Censorship has been a major part of American history. From biblical times to present day, people in positions of power, government officials, and private individuals have consistently wanted to suppress materials they consider to be unacceptable. Fortunately, there are also heroes in history who fight against censorship and for the freedom of speech. There are authors and publishers who have dared to defy the restrictions of their culture in order to reveal truth in their writings, and there are groups that exist that defend the First Amendment through legal action. As a result, more beautiful literature exists and the judicial term for "obscenity" becomes more limited. D.H. Lawrence's Lady Chatterley's Lover was declared "obscene" and was the object of numerous obscenity trials up into the 1960's. .
Going back to Greek philosophers, Socrates had been charged with the worship of strange gods and with the corruption of the youth he taught. Socrates believed that he would rather die than not be able to voice his opinions so he calmly drank the poison (hemlock) and then sat with his friends in philosophical conversation (Zueschner 17). Ironically his disciple Plato was for intellectual, religious, and artistic censorship.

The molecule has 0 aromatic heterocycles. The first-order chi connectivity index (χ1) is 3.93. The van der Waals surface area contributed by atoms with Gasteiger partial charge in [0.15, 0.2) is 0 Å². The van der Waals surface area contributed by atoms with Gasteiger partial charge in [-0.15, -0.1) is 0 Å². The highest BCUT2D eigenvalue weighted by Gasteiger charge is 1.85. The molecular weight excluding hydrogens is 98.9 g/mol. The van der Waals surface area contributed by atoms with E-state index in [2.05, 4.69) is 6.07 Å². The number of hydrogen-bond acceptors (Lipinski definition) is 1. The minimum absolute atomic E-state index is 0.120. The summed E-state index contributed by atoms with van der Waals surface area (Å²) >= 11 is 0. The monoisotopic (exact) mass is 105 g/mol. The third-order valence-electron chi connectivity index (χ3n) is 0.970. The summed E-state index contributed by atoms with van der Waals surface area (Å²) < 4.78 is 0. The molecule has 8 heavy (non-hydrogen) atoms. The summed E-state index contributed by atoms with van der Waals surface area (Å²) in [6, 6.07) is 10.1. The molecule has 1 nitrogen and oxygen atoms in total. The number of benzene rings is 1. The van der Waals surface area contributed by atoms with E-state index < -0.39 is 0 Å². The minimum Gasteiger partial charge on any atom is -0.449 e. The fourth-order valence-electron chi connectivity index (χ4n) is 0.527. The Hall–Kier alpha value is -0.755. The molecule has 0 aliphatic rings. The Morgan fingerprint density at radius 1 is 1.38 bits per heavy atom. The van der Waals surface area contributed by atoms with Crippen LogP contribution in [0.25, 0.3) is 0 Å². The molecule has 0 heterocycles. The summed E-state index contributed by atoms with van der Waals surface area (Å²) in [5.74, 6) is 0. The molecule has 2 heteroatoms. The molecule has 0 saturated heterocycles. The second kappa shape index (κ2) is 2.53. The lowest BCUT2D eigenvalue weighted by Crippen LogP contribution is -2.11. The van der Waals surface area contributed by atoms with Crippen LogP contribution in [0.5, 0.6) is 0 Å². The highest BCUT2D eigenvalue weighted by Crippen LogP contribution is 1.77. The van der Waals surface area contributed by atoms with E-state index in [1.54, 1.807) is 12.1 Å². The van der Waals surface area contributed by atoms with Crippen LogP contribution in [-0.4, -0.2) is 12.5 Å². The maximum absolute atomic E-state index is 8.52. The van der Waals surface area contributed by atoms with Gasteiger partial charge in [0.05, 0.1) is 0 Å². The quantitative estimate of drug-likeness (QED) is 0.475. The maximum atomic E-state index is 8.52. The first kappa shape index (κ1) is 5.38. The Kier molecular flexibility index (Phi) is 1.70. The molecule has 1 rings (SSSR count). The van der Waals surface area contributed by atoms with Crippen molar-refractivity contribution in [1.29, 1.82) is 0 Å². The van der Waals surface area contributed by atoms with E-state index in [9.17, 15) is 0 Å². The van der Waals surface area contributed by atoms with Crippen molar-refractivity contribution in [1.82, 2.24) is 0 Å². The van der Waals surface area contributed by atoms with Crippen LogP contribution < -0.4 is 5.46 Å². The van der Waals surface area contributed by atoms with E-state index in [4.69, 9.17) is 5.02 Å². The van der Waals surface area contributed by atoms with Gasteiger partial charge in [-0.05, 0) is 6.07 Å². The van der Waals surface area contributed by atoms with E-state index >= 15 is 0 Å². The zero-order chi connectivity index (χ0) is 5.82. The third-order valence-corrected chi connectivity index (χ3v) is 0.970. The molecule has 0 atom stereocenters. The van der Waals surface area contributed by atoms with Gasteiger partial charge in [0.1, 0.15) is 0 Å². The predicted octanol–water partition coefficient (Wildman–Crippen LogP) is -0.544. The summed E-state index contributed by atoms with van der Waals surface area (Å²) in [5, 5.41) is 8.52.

Plato is one of the many that believed that censorship was necessary especially amongst children. He argued that artistic representations have a strong impact on the formation of character. He believed that even if the tales told are true, they should not be taught to "thoughtless young people." Plato writes, "A child cannot distinguish the allegorical sense from the literal, and the ideas he takes in at that age are likely to become indelibly fixed; hence the great importance of seeing that the first stories he hears shall be designed to produce the best possible effect on his character" (372). Though some form of censorship is needed when it comes to what children are exposed to, the question is: Where is the line drawn? According to philosopher John Stuart Mill, the decision on whether to permit or ban actions and speech should be based on whether that action or speech harms someone else (383).